The following hypothetical person spec is based on research from neuroscience about decision-making, attention, memory and learning – all being key components of performance.

    • A committed single-tasker who is able to focus his/her brain on only one task at a time, being aware that divided attention impacts quality of work through dual-task interference which reduces cognitive capacity to that of an eight-year-old.
    • A person who deals with emails only at scheduled times to ensure undivided focus on other energy-intensive tasks.
    • A person with a strong right ventrolateral prefrontal cortex (the brain’s “braking system”) who is able to say no to distractions.
    • An individual who spaces out and revisits work instead of cramming for optimal long-term learning.
    • Someone who prioritises the day strategically rather than responding to ad hoc demands.
    • A person who can appropriate information, putting their own stamp on it, in order to ensure maximum recall through activation of the hippocampus during encoding.
    • An individual who can take ownership of company objectives, introducing an element of “generation” to goals set by others in order to ensure maximum by-in and effectiveness.
    • Somebody who takes a conscious lunch break outside the office and conserves his/her limited energy for higher cognitive functions by taking regular breaks from thinking.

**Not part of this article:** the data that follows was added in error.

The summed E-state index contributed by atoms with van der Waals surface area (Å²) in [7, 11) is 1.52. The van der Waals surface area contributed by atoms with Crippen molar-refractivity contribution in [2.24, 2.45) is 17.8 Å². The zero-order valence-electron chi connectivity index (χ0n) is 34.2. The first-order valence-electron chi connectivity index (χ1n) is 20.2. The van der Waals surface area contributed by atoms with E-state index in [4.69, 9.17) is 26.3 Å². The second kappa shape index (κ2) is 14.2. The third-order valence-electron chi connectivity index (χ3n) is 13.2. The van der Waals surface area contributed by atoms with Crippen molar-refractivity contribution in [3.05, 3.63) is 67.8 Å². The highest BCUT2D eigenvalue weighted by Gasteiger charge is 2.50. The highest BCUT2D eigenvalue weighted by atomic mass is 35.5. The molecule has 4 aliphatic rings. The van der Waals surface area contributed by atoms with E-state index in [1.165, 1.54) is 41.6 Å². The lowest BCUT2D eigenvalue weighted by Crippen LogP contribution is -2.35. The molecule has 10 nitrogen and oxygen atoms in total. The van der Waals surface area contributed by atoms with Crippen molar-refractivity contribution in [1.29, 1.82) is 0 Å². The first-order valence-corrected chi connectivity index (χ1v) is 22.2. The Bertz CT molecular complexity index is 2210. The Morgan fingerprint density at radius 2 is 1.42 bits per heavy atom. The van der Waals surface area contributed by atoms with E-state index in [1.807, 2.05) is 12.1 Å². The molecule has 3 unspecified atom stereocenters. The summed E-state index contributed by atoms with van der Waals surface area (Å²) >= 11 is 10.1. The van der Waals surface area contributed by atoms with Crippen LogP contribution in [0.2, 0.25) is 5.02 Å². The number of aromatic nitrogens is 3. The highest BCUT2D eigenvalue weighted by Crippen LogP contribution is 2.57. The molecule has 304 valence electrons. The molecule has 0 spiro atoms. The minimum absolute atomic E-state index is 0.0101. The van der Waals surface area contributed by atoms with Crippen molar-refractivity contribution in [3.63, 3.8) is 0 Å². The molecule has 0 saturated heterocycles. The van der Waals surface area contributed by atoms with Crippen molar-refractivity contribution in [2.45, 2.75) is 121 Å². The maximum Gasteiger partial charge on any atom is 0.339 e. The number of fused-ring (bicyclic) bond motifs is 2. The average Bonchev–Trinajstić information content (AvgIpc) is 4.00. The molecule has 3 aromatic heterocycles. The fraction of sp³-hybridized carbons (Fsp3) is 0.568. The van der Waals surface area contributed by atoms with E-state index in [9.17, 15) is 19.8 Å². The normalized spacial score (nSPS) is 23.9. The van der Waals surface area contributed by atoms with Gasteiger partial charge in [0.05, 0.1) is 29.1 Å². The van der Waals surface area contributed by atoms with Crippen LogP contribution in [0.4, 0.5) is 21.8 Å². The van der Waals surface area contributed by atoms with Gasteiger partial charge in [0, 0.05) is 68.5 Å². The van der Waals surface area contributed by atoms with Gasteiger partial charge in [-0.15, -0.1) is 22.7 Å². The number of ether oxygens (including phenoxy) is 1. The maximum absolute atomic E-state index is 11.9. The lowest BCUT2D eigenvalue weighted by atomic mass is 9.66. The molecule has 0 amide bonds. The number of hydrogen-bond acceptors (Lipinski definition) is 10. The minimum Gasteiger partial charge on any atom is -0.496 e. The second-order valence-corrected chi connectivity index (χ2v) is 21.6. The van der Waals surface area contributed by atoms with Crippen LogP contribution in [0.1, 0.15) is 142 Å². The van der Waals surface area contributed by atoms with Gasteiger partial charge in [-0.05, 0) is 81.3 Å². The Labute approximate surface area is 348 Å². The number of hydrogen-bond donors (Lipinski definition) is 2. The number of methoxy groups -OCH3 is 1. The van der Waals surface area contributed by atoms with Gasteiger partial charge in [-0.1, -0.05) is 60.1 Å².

• A person mindful of his/her limited capacity for decision-making who conserves this resource whenever not consciously working on it.
    • An individual with a positive outlook who is aware that positive affect enables performance as emotion facilitates memory through the rich connectivity between the two brain regions for emotions (amygdala) and memory (hippocampus).
    • Some of the attributes and behaviours listed above fly in the face of current practice in banking as they challenge common misconceptions about our brain. In reality, our capacity for planning and decision-making is a limited resource that depletes with use, multi-tasking is a myth that backfires and high performance can only be achieved a fraction of the time that bankers actually spend in the office. The current crisis is a perfect opportunity to reconsider how banks do business.

Dr Clara E Seeger is a NeuroLeadership expert with a background in Investment Banking. She helps finance professionals create more meaning in their work, thus increasing performance. Her methodology is brain-based, building on research from neuroscience to facilitate positive change.

Originally posted on EFinancialCareers Website